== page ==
The everyday result is that our increasingly sophisticated modern world of communications is confronted by the Hydra-headed cultural stumbling block of a classics-based "verbal universe" manifesting an erstwhile lexical heritage to which most readers no longer have any personal or educational connection.

Wordgloss is not a quintessential corrective panacea for this problem, but O'Donnell writes that "Wordgloss is full of the words and concepts you always meant to look up. It tells you where they came from and how they acquired the meaning or meanings they now have."

The book is written "associatively", which is "pedagogically" more effective than the "linear" scientific style of dictionaries.
Definitely a fun and educating vade-mecum read.
Fons et origo!

Cosmology and Religion at Science a Go Go

Science a Go Go ( has a zippy website from down under devoted to "the latest science news, research tidbits and science discussion".

What caught my attention were their science book reviews. See:
Science a Go Go Book Reviews 2005
Science a Go Go Book Reviews 2006
for a good overview of what is going on in science,
through the medium of books.

Online book reviews, still fairly rare outside of e.g. Amazon,
or involving the payment of online fees for viewing, as at Antiquity magazine,
will surely play an increasingly greater role in science and literature,
and we were gratified to see Science a Go Go review our book Stars Stones and Scholars
on the same page as their review of Evolution: The Remarkable History of a Scientific Theory
by legal expert and Pulitzer Prize winning author Edward J. Larson (2006).

Tim Radford in an interview with Larson in the Guardian titled A Life in Writing: A Voyage to the Origin of Species, writes:

"Larson won the Pulitzer Prize for his Summer for the Gods, a book on the Scopes trial, in which American anti-evolutionists challenged science in the 1920s. He followed with Trial and Error, once again about the creation-evolution controversy. Right now, he is contemplating one book on the coming of telegraphy, another on Antarctica. Evolution's Workshop grew out of a preoccupation with the history of ideas, rather than of kings and presidents. In the course of looking at the progress of the great Darwinian idea, it seemed to him that the Galapagos were the Clapham Junction of biology: all sorts of people passed through.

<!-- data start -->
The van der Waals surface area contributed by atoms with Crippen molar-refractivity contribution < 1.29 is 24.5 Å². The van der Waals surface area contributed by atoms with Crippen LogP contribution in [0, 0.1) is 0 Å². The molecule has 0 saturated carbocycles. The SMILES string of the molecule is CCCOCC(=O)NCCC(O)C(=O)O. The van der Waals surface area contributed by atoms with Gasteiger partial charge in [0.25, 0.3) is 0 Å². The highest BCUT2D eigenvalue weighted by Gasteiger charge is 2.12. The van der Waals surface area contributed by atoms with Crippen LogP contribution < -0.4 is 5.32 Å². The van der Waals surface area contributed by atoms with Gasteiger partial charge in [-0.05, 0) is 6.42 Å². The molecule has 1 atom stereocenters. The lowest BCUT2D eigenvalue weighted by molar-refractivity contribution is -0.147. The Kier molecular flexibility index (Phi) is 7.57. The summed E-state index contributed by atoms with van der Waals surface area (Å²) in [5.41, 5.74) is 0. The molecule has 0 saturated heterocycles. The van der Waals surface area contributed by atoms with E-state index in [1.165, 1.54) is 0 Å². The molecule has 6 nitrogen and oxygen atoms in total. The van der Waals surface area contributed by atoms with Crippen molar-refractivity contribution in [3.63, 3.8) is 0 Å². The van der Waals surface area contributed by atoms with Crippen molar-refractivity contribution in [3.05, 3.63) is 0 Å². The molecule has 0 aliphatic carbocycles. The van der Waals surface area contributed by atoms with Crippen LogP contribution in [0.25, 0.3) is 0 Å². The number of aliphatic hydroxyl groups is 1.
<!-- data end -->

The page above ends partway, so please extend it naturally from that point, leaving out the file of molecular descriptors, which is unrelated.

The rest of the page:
"I believed that ideas in general are the most powerful thing in the world. An idea was more powerful than an army. In the western world it seemed to me that science was the criterion for truth," [Larson] says. "Darwin wrote his Origin of Species in 1859. At that time Queen Victoria was on the throne in England and James Buchanan was president of the United States. Now who has a greater impact on us today? How we think, how we live, who we are?" "

We agree.

Monday, January 15, 2007

Books Most Searched For in 2006

Gee, a lot of surprises in this list at of the most searched for books in the year 2006:
AbeBooks: The Most Searched For Books in 2006

Friday, January 12, 2007

ISBN Numbers have 13 Characters Starting January 1, 2007

Are You Ready for ISBN-13?
and the fact that:
"Beginning January 1, 2007, all books will be published with ISBN-13s."

Click this link to go the ISBN-13 Online Converter.

Not everyone needs this, but every reader of books should know about it, and most authors and readers out there probably are not yet aware of what is going on, so we alert to it here.

The reason for this posting is that a monumental change which affects the entire world of books on our planet started January 1, 2007 (actually, the sunrise period began in 2005). It is a change in ISBN numbers. ISBN numbers are the unique numbers given to books by publishers and used to order books wherever you order them as a user. The reason for this change was that ISBN was running out of numbers.

Take a look at the following numbers for our book Stars, Stones and Scholars where the ISBN-10 numbers (the ISBN-10's) have been converted by our publisher to ISBN-13 numbers (the ISBN-13's). These will be called ISBN-10s and ISBN-13s.

Stars Stones Scholars (softcover)
# ISBN-10: 1412013445
# ISBN-13: 978-1412013444

Stars Stones Scholars (hardcover)
# ISBN-10: 1412201357
# ISBN-13: 978-1412201353

ISBN-10 Numbers

Prior to January 1, 2007, ISBN numbers had 10 characters.
Those are the ISBN-10 numbers.

ISBN-13 Numbers

Beginning on January 1, 2007, ISBN numbers are 13 characters.
Those are the ISBN-13 numbers.

"Beginning January 1, 2007, all books will be published with ISBN-13s."

Important Links

Below are important links from ISBN for authors, retailers, publishers and everyone interested in books and the book trade:

"Are You Ready for ISBN-13?
  • An overview for publishers with the critical do's and don't and the recommended implementation timeline. Why is this transition taking place and how does it impact your copyright page, your book covers and your bar codes? Find out now.

Pubnet EDI (Electronic Data Interchange) 13-Digit Conversion News
  • If you receive EDI orders via Pubnet, be sure to learn more about changes needed to support EDI transactions.

BISG Resources on ISBN-13
  • The Book Industry Study Group, Inc. (BISG) ISBN-13 Task Force maintains this site as a source of authoritative information and recommended implementation guidelines for ISBN-13.

ISBN-13 Frequently Asked Questions (PDF)
  • Brochure from Bowker, the US ISBN Agency

Guidelines for the Implementation of 13-Digit ISBNs (PDF)

A BISAC Briefing on How to Manage the Transition (PDF)
  • Information from BISG on operations planning.
The readability score for this posting:
Gunning-Fog Index: 20
Flesch-Kincaid Grade Level: 12
Flesch-Kincaid Reading Ease: 41